As states prepare to provide coverage for 15-20 million more Medicaid beneficiaries due to health reform, the imperative is even greater to find ways to address rising costs and extend high-quality and cost-effective care to existing Medicaid beneficiaries as well as the expansion population.
This CHCS policy brief outlines promising state approaches to improve care and curb spending for Medicaid’s highest-cost patient subsets, including opportunities to:
- Enhance fee-for-service primary care case management programs;
- Integrate physical and behavioral health services; and
- Integrate care for adults who are dually eligible for Medicare and Medicaid.
The brief highlights innovative state initiatives in each of these areas and outlines the critical program elements necessary to enhance care for beneficiaries with complex needs. It offers tangible opportunities for states to rethink care delivery for their highest-need, highest-cost populations.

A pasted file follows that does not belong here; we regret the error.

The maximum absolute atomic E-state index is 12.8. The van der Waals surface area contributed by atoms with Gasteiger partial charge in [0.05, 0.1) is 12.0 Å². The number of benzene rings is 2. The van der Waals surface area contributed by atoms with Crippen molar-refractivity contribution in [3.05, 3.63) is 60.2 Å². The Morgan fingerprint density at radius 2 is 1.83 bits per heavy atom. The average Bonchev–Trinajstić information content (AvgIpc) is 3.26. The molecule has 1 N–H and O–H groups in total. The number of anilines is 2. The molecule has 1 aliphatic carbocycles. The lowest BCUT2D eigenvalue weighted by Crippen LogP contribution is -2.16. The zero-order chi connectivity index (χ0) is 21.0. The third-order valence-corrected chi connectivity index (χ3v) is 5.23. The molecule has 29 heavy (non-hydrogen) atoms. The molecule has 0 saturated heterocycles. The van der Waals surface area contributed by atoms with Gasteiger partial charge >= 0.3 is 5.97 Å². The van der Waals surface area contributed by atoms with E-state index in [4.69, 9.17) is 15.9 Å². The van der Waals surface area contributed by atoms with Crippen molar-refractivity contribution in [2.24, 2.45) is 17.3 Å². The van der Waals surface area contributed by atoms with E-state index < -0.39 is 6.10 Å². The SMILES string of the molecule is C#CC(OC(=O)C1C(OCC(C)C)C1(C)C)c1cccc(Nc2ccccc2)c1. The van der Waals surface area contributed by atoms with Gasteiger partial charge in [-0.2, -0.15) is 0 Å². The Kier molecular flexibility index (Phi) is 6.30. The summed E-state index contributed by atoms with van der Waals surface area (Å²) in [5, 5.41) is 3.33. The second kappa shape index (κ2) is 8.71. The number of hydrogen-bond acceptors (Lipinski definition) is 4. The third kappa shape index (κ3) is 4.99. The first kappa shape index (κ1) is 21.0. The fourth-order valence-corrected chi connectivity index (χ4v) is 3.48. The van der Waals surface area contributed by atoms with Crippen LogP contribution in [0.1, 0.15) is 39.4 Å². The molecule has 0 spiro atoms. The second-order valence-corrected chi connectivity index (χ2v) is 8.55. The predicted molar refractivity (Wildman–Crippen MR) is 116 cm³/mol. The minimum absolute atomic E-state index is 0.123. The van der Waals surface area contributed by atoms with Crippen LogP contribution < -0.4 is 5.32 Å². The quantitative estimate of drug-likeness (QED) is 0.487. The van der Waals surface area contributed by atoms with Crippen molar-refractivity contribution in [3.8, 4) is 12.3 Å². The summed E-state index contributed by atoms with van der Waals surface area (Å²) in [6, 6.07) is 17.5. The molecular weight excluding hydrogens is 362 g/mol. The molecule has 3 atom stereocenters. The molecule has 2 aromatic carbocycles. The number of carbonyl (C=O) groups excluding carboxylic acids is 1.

Roughly five percent of Medicaid beneficiaries account for nearly 60 percent of total program spending. Improving the quality of care for these and other high-need, high-cost beneficiaries is among the few viable options to curb rising costs over the long-term.
This brief is part of CHCS’ Medicaid Best Buys series developed to help states, health plans, and policymakers identify programs that have the greatest potential to improve health care quality and control costs for beneficiaries with complex needs. The series synthesizes CHCS’ work supported by multiple funding partners, including the California HealthCare Foundation, The Colorado Health Foundation, The Commonwealth Fund, Kaiser Permanente, the New York State Health Foundation, the Robert Wood Johnson Foundation, The SCAN Foundation, and the United Hospital Fund.